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Equifax hack may have breached personal data on half the US population w/updates

CNET: “…According to Equifax, which released a statement today, the company’s database was breached through a vulnerability on its website, exposing the personal information of an estimated 143 million people, including some in the UK and Canada….Equifax has set up its own program to help people find out if they were one of the millions affected in the hack. The program isn’t exactly straightforward, however — it requires a multi-step process that takes place over the course of at least one week. Here’s an overview of the process:…”

Equifax News Release: “Equifax Announces Cybersecurity Incident Involving Consumer Information: “Equifax Inc. (NYSE: EFX) today announced a cybersecurity incident potentially impacting approximately 143 million U.S. consumers. Criminals exploited a U.S. website application vulnerability to gain access to certain files. Based on the company’s investigation, the unauthorized access occurred from mid-May through July 2017. The company has found no evidence of unauthorized activity on Equifax’s core consumer or commercial credit reporting databases. The information accessed primarily includes names, Social Security numbers, birth dates, addresses and, in some instances, driver’s license numbers. In addition, credit card numbers for approximately 209,000 U.S. consumers, and certain dispute documents with personal identifying information for approximately 182,000 U.S. consumers, were accessed. As part of its investigation of this application vulnerability, Equifax also identified unauthorized access to limited personal information for certain UK and Canadian residents. Equifax will work with UK and Canadian regulators to determine appropriate next steps. The company has found no evidence that personal information of consumers in any other country has been impacted…”

The Atlantic: “In the end, the truth of the Equifax breach—who was affected, and how, and what the company will do to help, and what the terms of such assistance entail—might not be the most important lesson from this incident. More than anything, it suggests that a corner has been turned in corporate consumer data responsibility. Like severe weather, breaches have become so frequent and severe that they can begin receding from prominence. No matter their grievous effects, Equifax’s response suggests that fatalism might replace responsibility, planning, and foresight. This is just what happens now.”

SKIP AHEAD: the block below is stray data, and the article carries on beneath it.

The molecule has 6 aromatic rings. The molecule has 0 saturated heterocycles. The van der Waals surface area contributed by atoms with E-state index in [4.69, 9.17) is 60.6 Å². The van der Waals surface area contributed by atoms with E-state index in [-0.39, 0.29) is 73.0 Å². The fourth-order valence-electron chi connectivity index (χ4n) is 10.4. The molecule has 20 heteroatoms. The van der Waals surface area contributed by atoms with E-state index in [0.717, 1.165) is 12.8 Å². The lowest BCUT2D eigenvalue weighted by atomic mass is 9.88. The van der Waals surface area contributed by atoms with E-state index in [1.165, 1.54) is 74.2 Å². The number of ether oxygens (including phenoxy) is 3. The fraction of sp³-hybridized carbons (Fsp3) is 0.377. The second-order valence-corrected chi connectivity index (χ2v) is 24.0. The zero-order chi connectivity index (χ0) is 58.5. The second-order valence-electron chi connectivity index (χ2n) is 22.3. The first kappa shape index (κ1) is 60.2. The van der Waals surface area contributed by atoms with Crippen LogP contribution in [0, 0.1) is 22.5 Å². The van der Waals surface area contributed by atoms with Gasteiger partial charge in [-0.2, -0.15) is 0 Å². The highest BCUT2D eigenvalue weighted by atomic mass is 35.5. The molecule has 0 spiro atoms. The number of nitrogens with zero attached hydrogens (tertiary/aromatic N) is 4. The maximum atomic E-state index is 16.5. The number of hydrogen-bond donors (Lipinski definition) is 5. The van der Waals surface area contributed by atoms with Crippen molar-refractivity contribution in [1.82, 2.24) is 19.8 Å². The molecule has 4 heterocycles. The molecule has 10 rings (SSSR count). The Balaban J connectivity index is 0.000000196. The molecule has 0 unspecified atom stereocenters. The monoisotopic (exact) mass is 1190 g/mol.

ConsumerWatchDog: Equifax’s Data Breach Response, Credit Monitoring Offer May Violate California Law, Consumer Watchdog Says; Group Calls for Attorney General to Investigate

Daily Beast – Equifax Stung With Multibillion-Dollar Class-Action Lawsuit After Massive Data Breach

Ars Technica – Why the Equifax breach is very possibly the worst leak of personal info ever

Ars Technica – Failure to patch two-month-old bug led to massive Equifax breach

The New York Times – Consumers, but Not Executives, May Pay for Equifax Failings

Washington Post – Why didn’t Equifax protect your data? Because corporations have all the power. The hack revealed how little control consumers have these days.

EFF – Will the Equifax Data Breach Finally Spur the Courts (and Lawmakers) to Recognize Data Harms?

Fortune – Equifax is finally taking real steps to help consumers who are the victim of its catastrophic data breach: “On Wednesday [September 27, 2017], the company’s interim CEO said the credit bureau will offer a free lifetime service that will let customers lock and unlock their files. The proposed service, which Equifax says will be ready by January 31, is better than its initial response, which consisted of a broken breach-detection tool and an offer to freeze customers’ credit for one month. In the company’s words:

The service we are developing will let consumers easily lock and unlock access to their Equifax credit files. You will be able to do this at will. It will be reliable, safe and simple. Most significantly, the service will be offered free, for life.”

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